Monday, 28 November 2011

Durban Climate Talks: The Fight Begins

Global warming has emerged as the single largest threat to mankind. The twin-complexities associated with this phenomena, first – in understanding the multiple cascading effects on the global climate system, termed as ‘climate change’ and second – in developing an appropriate global response strategy, for ‘mitigation’ and ‘adaptation’, seem to have overthrown the scientific community into perpetual debate and widened the divide between the rich and poor nations.

Skepticism over veracity of climate change phenomena and the political inertia of developed countries have hindered progress and have started threatening the basic negotiation framework developed over years of deliberation.

Kyoto Protocol - the only widely agreed formal understanding ratified by 193 parties- that ends in 2012, is less likely to see an extended era given the fact that Russia, Japan and Canada have already clarified their negative stand on any such move.

What is of concern is that some developed countries have been carefully propagating an agenda that skillfully obfuscates them from their historical responsibilities, downplays their future commitments and tries to strengthen a case for a so called ‘better’ arrangement by subverting Kyoto. This ploy aims to impose mandatory emission cuts on developing nations which would be detrimental to growth. 

The excuse? Developing nations, though a party to Kyoto Protocol, are not subjected to mandatory emission reduction targets like the rich nations and are being seen as ‘free riders’ not doing their bit to save the world of an impending climate disaster.

Some of these are emerging economies have demonstrated high growth rates of over 8-10%. Their markets have assumed sizes that are threatening the traditional competitive advantage enjoyed by the rich nations.

The rationale forwarded by the developed nations (especially the United States, that has not yet ratified Kyoto Protocol) is that emission reductions impose a cost on pollution and thereby increase the prices of goods and services. This makes it difficult for their manufacturers to compete in global markets. So why only the developed nations must take emission cuts when emerging economies like India and China have also grown up and developed?

It’s been time that the US has been spearheading this drive by pressing emerging economies like China and India to commit themselves to some measure in the global emissions reduction program. It’s a fact that China has overtaken US in terms of carbon emissions and India too has climbed up the ladder. However, the per-capita emissions of developing nations are very low as compared to those of US and other developed nations.

The ‘free-rider’ argument does not hold much water as it was presumed during the formulation of Kyoto Protocol that once economic growth picks up momentum in developing nations, carbon emissions would spike. And that the developed nations need to transfer low-carbon technology to enable these economies grow sustainably- essential to create better living standards for populations where a sizeable majority is barely able to manage daily sustenance.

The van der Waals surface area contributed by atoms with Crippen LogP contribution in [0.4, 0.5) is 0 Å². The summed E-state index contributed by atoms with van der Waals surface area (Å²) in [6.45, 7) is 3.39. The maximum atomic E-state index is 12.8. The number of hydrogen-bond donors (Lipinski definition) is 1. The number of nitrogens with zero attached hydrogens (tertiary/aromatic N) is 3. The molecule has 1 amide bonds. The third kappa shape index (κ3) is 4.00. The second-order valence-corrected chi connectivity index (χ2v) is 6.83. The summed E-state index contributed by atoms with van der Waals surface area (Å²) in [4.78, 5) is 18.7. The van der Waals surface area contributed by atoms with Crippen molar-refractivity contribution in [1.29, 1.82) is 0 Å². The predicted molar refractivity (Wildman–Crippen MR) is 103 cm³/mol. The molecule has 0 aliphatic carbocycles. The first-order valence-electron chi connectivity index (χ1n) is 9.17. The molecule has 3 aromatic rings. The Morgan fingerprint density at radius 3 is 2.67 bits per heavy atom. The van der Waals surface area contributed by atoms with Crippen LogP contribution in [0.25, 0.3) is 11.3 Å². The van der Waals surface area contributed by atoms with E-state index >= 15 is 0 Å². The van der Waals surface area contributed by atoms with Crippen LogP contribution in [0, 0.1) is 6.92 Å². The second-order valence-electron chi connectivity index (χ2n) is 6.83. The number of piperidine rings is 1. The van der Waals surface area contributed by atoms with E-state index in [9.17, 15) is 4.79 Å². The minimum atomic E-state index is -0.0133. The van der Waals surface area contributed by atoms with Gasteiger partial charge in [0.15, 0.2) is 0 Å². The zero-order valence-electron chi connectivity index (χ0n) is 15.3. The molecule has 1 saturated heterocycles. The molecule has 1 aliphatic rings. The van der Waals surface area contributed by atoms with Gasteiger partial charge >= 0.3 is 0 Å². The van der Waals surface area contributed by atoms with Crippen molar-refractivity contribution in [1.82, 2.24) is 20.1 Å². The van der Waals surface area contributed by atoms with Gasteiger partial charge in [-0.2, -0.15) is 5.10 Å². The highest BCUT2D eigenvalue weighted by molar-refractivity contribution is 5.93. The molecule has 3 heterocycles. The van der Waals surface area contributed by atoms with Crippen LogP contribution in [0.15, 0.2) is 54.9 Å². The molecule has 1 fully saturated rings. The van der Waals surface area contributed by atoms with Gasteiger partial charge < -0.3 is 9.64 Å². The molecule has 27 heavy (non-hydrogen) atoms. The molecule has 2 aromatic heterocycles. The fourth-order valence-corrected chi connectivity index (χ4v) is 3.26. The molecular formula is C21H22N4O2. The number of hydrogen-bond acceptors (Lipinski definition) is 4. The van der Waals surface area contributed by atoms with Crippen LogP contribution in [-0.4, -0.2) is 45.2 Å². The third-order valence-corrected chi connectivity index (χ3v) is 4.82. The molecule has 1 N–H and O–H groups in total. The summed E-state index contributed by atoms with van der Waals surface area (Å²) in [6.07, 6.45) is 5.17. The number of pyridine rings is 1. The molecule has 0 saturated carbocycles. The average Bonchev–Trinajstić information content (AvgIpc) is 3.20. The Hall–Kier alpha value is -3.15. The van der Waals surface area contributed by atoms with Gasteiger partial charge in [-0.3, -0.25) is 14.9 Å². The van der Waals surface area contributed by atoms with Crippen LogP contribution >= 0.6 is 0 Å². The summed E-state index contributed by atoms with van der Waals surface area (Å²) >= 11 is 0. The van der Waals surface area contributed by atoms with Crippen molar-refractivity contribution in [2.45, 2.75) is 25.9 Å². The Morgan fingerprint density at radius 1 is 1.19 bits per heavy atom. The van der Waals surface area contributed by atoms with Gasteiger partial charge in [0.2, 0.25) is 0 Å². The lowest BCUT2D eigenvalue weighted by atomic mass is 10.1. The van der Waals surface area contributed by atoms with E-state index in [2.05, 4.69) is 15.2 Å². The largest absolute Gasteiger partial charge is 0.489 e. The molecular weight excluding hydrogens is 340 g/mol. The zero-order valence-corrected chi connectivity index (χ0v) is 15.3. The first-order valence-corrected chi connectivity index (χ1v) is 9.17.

Some analysts look at this problem from an ethical perspective. Poor nations cannot be put to face twin challenges of tackling environmental and economic consequences of climate change simultaneously. Developed nations have an ethical responsibility to reduce their consumption and provide technological and financial support to the poor nations. However, the green climate fund, a celebrated outcome of Cancun negotiations, is yet to see ‘new money’ flowing into it leading to apprehensions that existing aid funds would be repackaged as ‘climate fund’. 

But would a climate fund be sufficient to avert a 2 degree rise in global temperatures?

Absolutely not. There is an alarming trend in global carbon emissions. According to IEAenergy-related carbon-dioxide (CO2) emissions in 2010 were the highest in history. In terms of fuels, 44% of the estimated CO2 emissions in 2010 came from coal, 36% from oil, and 20% from natural gas. The challenge to maintain or improve quality of life without increasing emissions is far greater than ever before. This means that we have to limit the rise in carbon emissions less in total than we did between 2009 and 2010.

According to NASA2010 was the warmest year on record. The research at Goddard Institute for Space Studies (GISS), found that 2010 was approximately 1.34 F warmer than the average global surface temperature from 1951 to 1980. It is also predicted that if the warming trend continues, the 2010 record would not stand out for long. This indicates that stringent emission reductions are mandatory and the developed world cannot play truant by showcasing an ambitious climate fund and trading it for a license to pollute.

With economic recession, a symptom of an over-consumption mania, looming large in the backdrop, developed nations would look forward to convert Kyoto into an 'empty shell'. 

The Durban talks would be fight for the ‘right to grow’. The biggest challenge for UNFCCC leadership would be to keep the members focused on pressing issues and prevent high-jacking of agenda by recalcitrant members.

Both - mandatory emission reduction and green climate fund - are required to tackle the problem of climate change.

The author is Vice President (Sustainable Strategy) at ThinktoSustain and can be reached at

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